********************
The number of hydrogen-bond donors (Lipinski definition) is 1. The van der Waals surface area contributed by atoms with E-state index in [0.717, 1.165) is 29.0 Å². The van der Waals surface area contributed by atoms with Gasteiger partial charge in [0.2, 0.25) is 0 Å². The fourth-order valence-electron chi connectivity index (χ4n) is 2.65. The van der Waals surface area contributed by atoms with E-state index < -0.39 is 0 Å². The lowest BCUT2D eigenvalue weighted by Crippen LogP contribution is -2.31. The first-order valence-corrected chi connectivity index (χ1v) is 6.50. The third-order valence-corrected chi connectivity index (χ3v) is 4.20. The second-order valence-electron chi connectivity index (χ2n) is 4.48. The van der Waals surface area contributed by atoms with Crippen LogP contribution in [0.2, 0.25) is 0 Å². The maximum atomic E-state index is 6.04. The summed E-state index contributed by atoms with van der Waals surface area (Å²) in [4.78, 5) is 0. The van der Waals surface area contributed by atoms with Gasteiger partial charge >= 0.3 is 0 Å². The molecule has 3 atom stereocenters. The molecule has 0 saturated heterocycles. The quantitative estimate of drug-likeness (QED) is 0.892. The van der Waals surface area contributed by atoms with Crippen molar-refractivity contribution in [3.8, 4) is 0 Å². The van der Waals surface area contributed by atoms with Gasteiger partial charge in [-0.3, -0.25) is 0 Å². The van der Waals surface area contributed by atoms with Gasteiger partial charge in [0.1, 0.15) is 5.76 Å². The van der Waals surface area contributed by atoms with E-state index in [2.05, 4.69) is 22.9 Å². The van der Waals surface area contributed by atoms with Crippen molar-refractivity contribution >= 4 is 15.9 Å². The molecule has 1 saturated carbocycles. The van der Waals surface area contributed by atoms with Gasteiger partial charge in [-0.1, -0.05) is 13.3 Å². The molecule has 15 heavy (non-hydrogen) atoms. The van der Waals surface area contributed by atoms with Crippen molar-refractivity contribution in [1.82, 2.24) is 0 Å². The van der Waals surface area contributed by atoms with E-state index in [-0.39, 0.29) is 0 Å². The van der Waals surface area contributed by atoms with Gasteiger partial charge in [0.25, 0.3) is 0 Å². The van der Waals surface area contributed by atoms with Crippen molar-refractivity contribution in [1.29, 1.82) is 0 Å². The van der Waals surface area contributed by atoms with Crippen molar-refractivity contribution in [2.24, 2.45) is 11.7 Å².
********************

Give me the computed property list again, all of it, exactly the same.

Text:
The number of hydrogen-bond donors (Lipinski definition) is 1. The van der Waals surface area contributed by atoms with E-state index in [0.717, 1.165) is 29.0 Å². The van der Waals surface area contributed by atoms with Gasteiger partial charge in [0.2, 0.25) is 0 Å². The fourth-order valence-electron chi connectivity index (χ4n) is 2.65. The van der Waals surface area contributed by atoms with E-state index < -0.39 is 0 Å². The lowest BCUT2D eigenvalue weighted by Crippen LogP contribution is -2.31. The first-order valence-corrected chi connectivity index (χ1v) is 6.50. The third-order valence-corrected chi connectivity index (χ3v) is 4.20. The second-order valence-electron chi connectivity index (χ2n) is 4.48. The van der Waals surface area contributed by atoms with Crippen LogP contribution in [0.2, 0.25) is 0 Å². The maximum atomic E-state index is 6.04. The summed E-state index contributed by atoms with van der Waals surface area (Å²) in [4.78, 5) is 0. The van der Waals surface area contributed by atoms with Gasteiger partial charge >= 0.3 is 0 Å². The molecule has 3 atom stereocenters. The molecule has 0 saturated heterocycles. The quantitative estimate of drug-likeness (QED) is 0.892. The van der Waals surface area contributed by atoms with Crippen molar-refractivity contribution in [3.8, 4) is 0 Å². The van der Waals surface area contributed by atoms with Gasteiger partial charge in [-0.3, -0.25) is 0 Å². The van der Waals surface area contributed by atoms with Gasteiger partial charge in [0.1, 0.15) is 5.76 Å². The van der Waals surface area contributed by atoms with E-state index in [2.05, 4.69) is 22.9 Å². The van der Waals surface area contributed by atoms with Crippen molar-refractivity contribution >= 4 is 15.9 Å². The molecule has 1 saturated carbocycles. The van der Waals surface area contributed by atoms with Gasteiger partial charge in [-0.1, -0.05) is 13.3 Å². The molecule has 15 heavy (non-hydrogen) atoms. The van der Waals surface area contributed by atoms with Crippen molar-refractivity contribution in [1.82, 2.24) is 0 Å². The van der Waals surface area contributed by atoms with E-state index in [-0.39, 0.29) is 0 Å². The van der Waals surface area contributed by atoms with Gasteiger partial charge in [0.25, 0.3) is 0 Å². The van der Waals surface area contributed by atoms with Crippen molar-refractivity contribution in [1.29, 1.82) is 0 Å². The van der Waals surface area contributed by atoms with Crippen molar-refractivity contribution in [2.24, 2.45) is 11.7 Å².